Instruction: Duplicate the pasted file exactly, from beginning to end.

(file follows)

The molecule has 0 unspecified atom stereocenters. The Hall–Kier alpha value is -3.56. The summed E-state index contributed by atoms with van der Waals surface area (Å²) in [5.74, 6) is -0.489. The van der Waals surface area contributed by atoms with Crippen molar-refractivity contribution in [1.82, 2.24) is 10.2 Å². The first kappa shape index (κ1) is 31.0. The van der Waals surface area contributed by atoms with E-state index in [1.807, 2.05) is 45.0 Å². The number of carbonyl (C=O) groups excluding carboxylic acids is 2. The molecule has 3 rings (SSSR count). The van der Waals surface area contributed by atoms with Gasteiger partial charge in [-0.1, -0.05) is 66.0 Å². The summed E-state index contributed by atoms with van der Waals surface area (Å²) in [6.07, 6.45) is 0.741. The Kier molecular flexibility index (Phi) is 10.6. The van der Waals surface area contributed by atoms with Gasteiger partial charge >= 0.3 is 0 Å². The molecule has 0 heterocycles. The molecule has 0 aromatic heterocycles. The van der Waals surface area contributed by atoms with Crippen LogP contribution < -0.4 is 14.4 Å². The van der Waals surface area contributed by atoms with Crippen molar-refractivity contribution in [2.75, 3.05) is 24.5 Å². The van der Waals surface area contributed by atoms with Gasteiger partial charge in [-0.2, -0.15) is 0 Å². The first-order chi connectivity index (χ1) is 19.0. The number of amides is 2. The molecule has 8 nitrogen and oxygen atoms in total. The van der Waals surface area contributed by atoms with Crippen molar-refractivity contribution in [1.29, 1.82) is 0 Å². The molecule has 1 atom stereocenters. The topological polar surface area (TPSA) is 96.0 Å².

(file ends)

The molecule has 0 unspecified atom stereocenters. The Hall–Kier alpha value is -3.56. The summed E-state index contributed by atoms with van der Waals surface area (Å²) in [5.74, 6) is -0.489. The van der Waals surface area contributed by atoms with Crippen molar-refractivity contribution in [1.82, 2.24) is 10.2 Å². The first kappa shape index (κ1) is 31.0. The van der Waals surface area contributed by atoms with E-state index in [1.807, 2.05) is 45.0 Å². The number of carbonyl (C=O) groups excluding carboxylic acids is 2. The molecule has 3 rings (SSSR count). The van der Waals surface area contributed by atoms with Gasteiger partial charge in [-0.1, -0.05) is 66.0 Å². The summed E-state index contributed by atoms with van der Waals surface area (Å²) in [6.07, 6.45) is 0.741. The Kier molecular flexibility index (Phi) is 10.6. The van der Waals surface area contributed by atoms with Gasteiger partial charge >= 0.3 is 0 Å². The molecule has 0 heterocycles. The molecule has 0 aromatic heterocycles. The van der Waals surface area contributed by atoms with Crippen LogP contribution < -0.4 is 14.4 Å². The van der Waals surface area contributed by atoms with Crippen molar-refractivity contribution in [2.75, 3.05) is 24.5 Å². The van der Waals surface area contributed by atoms with Gasteiger partial charge in [-0.2, -0.15) is 0 Å². The first-order chi connectivity index (χ1) is 19.0. The number of amides is 2. The molecule has 8 nitrogen and oxygen atoms in total. The van der Waals surface area contributed by atoms with Crippen molar-refractivity contribution in [1.29, 1.82) is 0 Å². The molecule has 1 atom stereocenters. The topological polar surface area (TPSA) is 96.0 Å².